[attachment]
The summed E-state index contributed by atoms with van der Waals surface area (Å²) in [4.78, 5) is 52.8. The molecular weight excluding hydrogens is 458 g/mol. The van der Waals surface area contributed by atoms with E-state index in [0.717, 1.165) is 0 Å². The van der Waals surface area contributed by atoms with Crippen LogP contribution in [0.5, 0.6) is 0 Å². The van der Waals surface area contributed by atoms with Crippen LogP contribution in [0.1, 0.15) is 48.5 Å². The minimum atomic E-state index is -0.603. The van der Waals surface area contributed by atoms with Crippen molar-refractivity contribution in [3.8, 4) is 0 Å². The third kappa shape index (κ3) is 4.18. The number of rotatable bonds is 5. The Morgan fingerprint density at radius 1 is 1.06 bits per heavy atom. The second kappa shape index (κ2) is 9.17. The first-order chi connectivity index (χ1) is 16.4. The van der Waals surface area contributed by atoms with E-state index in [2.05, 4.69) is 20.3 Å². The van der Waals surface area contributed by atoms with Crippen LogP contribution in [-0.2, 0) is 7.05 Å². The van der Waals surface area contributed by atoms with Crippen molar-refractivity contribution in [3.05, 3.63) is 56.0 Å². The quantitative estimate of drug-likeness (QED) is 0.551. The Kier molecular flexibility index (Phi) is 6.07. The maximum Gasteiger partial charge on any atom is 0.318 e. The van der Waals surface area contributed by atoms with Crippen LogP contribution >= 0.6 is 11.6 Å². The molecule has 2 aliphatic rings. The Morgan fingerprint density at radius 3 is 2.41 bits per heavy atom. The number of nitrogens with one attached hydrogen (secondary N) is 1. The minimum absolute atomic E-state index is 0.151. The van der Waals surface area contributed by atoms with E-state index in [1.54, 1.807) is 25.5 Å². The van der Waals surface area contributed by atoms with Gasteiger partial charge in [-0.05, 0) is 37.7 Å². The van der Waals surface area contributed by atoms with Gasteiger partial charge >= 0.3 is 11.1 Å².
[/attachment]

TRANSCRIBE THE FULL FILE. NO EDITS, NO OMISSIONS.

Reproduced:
The summed E-state index contributed by atoms with van der Waals surface area (Å²) in [4.78, 5) is 52.8. The molecular weight excluding hydrogens is 458 g/mol. The van der Waals surface area contributed by atoms with E-state index in [0.717, 1.165) is 0 Å². The van der Waals surface area contributed by atoms with Crippen LogP contribution in [0.5, 0.6) is 0 Å². The van der Waals surface area contributed by atoms with Crippen LogP contribution in [0.1, 0.15) is 48.5 Å². The minimum atomic E-state index is -0.603. The van der Waals surface area contributed by atoms with Crippen molar-refractivity contribution in [3.8, 4) is 0 Å². The third kappa shape index (κ3) is 4.18. The number of rotatable bonds is 5. The Morgan fingerprint density at radius 1 is 1.06 bits per heavy atom. The second kappa shape index (κ2) is 9.17. The first-order chi connectivity index (χ1) is 16.4. The van der Waals surface area contributed by atoms with E-state index in [2.05, 4.69) is 20.3 Å². The van der Waals surface area contributed by atoms with Crippen LogP contribution in [-0.2, 0) is 7.05 Å². The van der Waals surface area contributed by atoms with Crippen molar-refractivity contribution in [3.05, 3.63) is 56.0 Å². The quantitative estimate of drug-likeness (QED) is 0.551. The Kier molecular flexibility index (Phi) is 6.07. The maximum Gasteiger partial charge on any atom is 0.318 e. The van der Waals surface area contributed by atoms with Crippen LogP contribution >= 0.6 is 11.6 Å². The molecule has 2 aliphatic rings. The Morgan fingerprint density at radius 3 is 2.41 bits per heavy atom. The number of nitrogens with one attached hydrogen (secondary N) is 1. The minimum absolute atomic E-state index is 0.151. The van der Waals surface area contributed by atoms with E-state index in [1.54, 1.807) is 25.5 Å². The van der Waals surface area contributed by atoms with Gasteiger partial charge in [-0.05, 0) is 37.7 Å². The van der Waals surface area contributed by atoms with Gasteiger partial charge >= 0.3 is 11.1 Å².